Billy Black is a 26-year-old musician from Migori living in Nairobi, who just finished his degree in sound engineering at the School of Audio Engineering in Cape Town.
1. How important is sound engineering in realising your dreams as a musician?
Sound, for me, is everything! You may not know this, but our ears get fully developed while we are still in the womb. I have been paying attention to music since that time.
Having academic knowledge in sound and music has enabled me to record and mix my own music, and for other artistes too. I understand things like tone and rhythm more deeply and this enhances my music writing skills and performances.
2. Who do you aspire to sound like, and what genre of music are you inclined to?
There is no one artiste I can perfectly liken myself to, but I can recognise a well-done composition.
For instance, when Adele sings about a heartbreak, you are likely to understand the story in a really deep sense. Sometimes you can find a Muslim get so moved just by watching or listening to a song by Hillsong gospel choir. You can’t explain it; you can only feel it.
I seek to create a unique sound, but I still haven’t found a musician whose style fits mine perfectly.
But I believe if I was to go on tour with Alicia Keys, Coldplay or Simi from Nigeria, their audience would easily relate to my music because of the similarities in sound and lyrics.
Also, I think if the biblical King David would record an audio, it would sound very much like the music I make.
3. What do you like best about Kenyan music?
The diversity. And as artists, we really need to take advantage of this. We have so many different styles, and that’s our biggest advantage if you ask me.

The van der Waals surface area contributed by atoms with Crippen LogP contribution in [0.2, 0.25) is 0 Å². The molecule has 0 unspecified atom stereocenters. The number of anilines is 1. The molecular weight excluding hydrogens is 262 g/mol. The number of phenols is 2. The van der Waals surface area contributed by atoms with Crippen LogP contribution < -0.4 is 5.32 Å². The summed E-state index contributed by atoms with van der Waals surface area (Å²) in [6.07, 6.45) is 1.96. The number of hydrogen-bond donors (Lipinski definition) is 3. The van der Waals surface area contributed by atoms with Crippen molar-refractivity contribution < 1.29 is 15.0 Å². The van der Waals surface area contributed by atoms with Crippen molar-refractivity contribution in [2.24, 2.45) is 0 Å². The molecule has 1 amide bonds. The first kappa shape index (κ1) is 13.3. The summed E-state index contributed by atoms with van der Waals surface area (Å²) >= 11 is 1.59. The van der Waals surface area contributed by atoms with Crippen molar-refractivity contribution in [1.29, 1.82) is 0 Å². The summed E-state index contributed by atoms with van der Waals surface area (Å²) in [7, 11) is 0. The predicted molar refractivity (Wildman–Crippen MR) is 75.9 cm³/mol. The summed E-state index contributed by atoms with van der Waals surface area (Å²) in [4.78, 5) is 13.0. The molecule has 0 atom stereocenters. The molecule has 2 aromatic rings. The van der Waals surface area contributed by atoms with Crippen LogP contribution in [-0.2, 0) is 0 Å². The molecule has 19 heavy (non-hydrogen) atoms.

The best part is, Kenyan music is making its way across the world. The global audience is paying attention.
4. How easy or hard was it for you to deal with geographical and cultural differences as a student and musician in South Africa?
That’s a very interesting question, actually. Being in Cape Town and interacting with people from diverse backgrounds was hard.
But at the same time, it was the best thing because I came to confirm that music is such a powerful tool.
Whenever I had to work on a film project or perform with someone, the differences didn’t matter. In that instant, it wasn’t about us being of different cultures or race.
While there, I even got to sign a non-exclusive publishing deal for my music, which is a great thing. I would certainly not mind relocating to South Africa.
5. Who do you listen to when you want to dance?
My playlist is actually quite mellow. I can’t think of a time I have played music specifically to dance! I think I only dance at people’s weddings, and it’s been a while, so if you know of someone who’s having a wedding, ask them to invite me.